I first heard about WoodChuck (aka Chuck Bowman) on Roxy the Rancor’s Facebook page. Chuck had made a wooden logo plaque for Roxy, and I thought it looked really good. I contacted Chuck to see if it would be possible to have one made for me.
I originally thought about having it based on Jabba from Return of the Jedi, but decided that it would make more sense to use the vintage Jabba figure instead, since he’s sort of my mascot. He uses a method called intarsia, where pieces of wood are cut out and sanded before being reassembled to make the finished image. For Jabba, we decided on an exotic wood called Yellowheart, which is naturally yellow and would make a good match for the color of the figure.
If you look closely, you can see the wood grain. The plaque is 2 feet in diameter and weighs around 16 pounds. The lettering and plaque background are red oak, while Jabba’s tattoo symbol is made of dark walnut.
I’m quite impressed with the detail Chuck put into this piece. I have it displayed in a place of honor on one wall of my office.
I made a YouTube video that shows some in-progress photos if you’re interested in seeing more about how this was made.
I just realized that I neglected to link this on the site. I did a quick video overview of the Jabba’s Palace Character Pack for the recently released LEGO The Force Awakens game. The pack was made available as a preorder bonus from GameStop, and includes the playable characters Jabba the Hutt, Slave Leia, Boushh, Oola, Bib Fortuna, Max Rebo, Gamorrean Guard and Malakili (the Rancor Keeper).
I’ve said it before, I’ll say it again: I’m a sucker for cute Jabbas. Oh, I like super-realistic figures and statues too, but there’s something about the idea of turning a repulsive alien gangster into an adorable anime-style character that really appeals to me.
This plush was created by Brandon Dicks, based on his “Jabba the Cute” artwork (which he also included a print of in my order — nice!).
He assembles them himself (the tag says “Made in My Livingroom” on the reverse), and I’ll have to say they are quite well done. It’s about 12″ wide. You can still order these on his Storenvy site. Oh, did I mention that he also makes a mini version? They’re listed as being 7″ wide, but I’d say it’s more like 5 or 6. But smaller is cuter, in my opinion, so no complaints from me.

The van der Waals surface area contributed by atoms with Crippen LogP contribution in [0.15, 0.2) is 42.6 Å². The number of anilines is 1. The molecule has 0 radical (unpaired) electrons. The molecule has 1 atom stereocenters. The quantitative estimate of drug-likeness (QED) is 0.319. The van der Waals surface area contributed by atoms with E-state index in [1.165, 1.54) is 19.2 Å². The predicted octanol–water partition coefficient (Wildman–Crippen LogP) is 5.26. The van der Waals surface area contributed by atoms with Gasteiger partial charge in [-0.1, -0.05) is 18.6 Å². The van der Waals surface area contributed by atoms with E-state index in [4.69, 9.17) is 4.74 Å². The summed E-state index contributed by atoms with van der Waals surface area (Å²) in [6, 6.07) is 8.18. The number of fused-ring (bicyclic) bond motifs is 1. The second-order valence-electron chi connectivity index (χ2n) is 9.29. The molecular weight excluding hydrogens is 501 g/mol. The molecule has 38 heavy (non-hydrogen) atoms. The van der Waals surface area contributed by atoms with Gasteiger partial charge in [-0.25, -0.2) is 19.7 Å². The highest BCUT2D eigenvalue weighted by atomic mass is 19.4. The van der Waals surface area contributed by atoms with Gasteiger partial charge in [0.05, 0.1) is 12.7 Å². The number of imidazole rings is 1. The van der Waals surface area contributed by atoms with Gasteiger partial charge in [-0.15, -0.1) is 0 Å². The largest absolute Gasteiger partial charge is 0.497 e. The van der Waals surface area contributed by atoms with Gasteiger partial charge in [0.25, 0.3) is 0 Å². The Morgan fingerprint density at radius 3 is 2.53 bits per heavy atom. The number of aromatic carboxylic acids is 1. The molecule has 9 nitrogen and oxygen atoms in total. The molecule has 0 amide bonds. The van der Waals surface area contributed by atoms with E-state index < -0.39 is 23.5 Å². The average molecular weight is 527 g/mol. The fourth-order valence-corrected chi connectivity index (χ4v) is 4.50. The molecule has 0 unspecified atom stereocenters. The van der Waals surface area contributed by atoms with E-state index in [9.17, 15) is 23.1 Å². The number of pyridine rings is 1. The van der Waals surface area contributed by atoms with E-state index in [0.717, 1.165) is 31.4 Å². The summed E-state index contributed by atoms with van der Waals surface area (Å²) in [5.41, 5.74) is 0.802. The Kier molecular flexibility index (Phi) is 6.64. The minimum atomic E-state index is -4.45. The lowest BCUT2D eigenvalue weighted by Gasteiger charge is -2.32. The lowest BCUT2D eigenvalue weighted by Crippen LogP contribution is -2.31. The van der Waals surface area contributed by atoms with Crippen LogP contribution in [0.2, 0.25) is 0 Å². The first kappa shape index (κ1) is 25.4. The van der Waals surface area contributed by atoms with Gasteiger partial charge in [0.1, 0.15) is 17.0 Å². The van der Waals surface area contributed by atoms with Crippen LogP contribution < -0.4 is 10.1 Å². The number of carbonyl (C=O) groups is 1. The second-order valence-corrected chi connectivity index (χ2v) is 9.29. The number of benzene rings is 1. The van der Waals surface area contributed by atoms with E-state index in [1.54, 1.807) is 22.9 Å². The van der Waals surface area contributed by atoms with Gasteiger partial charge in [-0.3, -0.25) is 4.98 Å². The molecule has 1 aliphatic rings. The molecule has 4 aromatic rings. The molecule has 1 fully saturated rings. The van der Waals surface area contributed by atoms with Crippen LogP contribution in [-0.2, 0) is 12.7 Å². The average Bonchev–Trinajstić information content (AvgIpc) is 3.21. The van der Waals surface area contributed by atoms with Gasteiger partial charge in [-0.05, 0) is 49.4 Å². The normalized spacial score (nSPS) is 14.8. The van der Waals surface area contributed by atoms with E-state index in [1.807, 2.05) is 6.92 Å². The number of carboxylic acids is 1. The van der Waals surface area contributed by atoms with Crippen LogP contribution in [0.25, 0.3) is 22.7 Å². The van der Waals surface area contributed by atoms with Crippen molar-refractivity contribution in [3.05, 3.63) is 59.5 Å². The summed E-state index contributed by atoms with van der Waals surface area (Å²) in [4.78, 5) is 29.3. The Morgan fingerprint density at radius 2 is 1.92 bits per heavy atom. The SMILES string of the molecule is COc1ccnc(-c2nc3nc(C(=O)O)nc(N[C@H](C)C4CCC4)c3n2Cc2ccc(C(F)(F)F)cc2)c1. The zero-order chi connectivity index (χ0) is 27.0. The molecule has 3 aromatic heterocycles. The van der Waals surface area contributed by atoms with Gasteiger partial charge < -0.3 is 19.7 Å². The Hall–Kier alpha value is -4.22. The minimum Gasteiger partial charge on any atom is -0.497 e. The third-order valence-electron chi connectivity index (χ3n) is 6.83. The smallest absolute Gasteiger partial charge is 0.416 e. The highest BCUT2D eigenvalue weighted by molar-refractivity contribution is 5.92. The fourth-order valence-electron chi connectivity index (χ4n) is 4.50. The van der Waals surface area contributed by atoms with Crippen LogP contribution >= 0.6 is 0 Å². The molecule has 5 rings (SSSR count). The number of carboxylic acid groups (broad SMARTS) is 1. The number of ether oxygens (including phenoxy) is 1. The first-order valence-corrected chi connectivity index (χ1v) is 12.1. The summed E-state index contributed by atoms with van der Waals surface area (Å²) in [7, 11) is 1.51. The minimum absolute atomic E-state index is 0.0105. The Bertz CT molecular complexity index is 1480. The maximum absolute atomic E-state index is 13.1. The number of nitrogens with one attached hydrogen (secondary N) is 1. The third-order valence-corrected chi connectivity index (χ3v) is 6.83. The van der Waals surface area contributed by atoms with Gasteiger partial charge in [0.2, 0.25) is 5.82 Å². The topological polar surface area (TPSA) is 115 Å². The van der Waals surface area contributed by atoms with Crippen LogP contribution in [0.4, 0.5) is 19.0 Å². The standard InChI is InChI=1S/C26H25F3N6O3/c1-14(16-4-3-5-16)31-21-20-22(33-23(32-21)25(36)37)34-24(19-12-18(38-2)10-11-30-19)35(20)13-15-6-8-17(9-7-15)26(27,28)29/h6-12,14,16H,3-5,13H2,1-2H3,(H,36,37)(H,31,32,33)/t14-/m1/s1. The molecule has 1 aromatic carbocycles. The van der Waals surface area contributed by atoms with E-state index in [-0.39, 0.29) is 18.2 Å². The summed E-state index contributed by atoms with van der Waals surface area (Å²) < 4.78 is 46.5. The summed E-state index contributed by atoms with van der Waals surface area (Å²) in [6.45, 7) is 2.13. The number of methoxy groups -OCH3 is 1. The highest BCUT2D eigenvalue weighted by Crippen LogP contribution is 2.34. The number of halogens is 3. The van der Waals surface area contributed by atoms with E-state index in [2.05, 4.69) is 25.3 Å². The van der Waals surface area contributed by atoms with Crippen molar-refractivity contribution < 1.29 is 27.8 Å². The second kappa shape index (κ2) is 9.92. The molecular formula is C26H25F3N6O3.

I also made a short video about these for my YouTube channel, which you can see below:
Here’s a short video I made recently about BG-J38, Jabba’s games droid. I covered the Hasbro figure a few years ago, and it also makes an appearance in this video.
Here’s a nicely done teaser video for Funko’s upcoming Jabba’s Palace edition of the Smuggler’s Bounty subscription box.
My 3D printer has been humming almost non-stop since I got it a few months ago. I posted earlier about the Disney Infinity Jabba that I printed and painted, and I have done quite a number of other prints, both Star Wars-related and not. But this is by far the largest project I tackled. Geoffro is a 3D modeler who often posts things to Thingiverse, and when I saw that he had added this model recently, I knew I had to print it. You can download the model here. It’s available as a one-piece version, which you could use if you wanted to print it off all at once, but if you want it to be large, you’ll want to use the multi-piece version.
I determined that the torso was the largest piece, so I scaled that up as large as I could for my printer (the Dremel 3D Idea Builder). It turned out that I could make it 125% the original size, so I scaled all of the other pieces up by 125% as well. That resulted in a final model that was around 12″ tall, or very similar to the AMT/ERTL vinyl model kit I made a few years ago.
I glued the pieces together and used some Bondo automotive body filler to fill in any cracks. Then I sanded the joints and the piece overall to smooth it out. I attached it to a wooden base, both because it looks nice to have a base, and because it wouldn’t quite stand up on its own without it. I used sand, gravel and pebbles mixed with white glue to texture the base.
Then I painted it using a faux-bronze technique that I came up with a while ago. I think it turned out pretty well. Although you can still make out some of the horizontal banding that is typical of 3D prints in a few places, for the most part the effect is very convincing.
Geoffro apparently has a Gamorrean Guard model in the works to go in the rancor’s hand, and has also designed a Jabba model that I hope will be released soon. I made a YouTube video about making this piece which you can see here: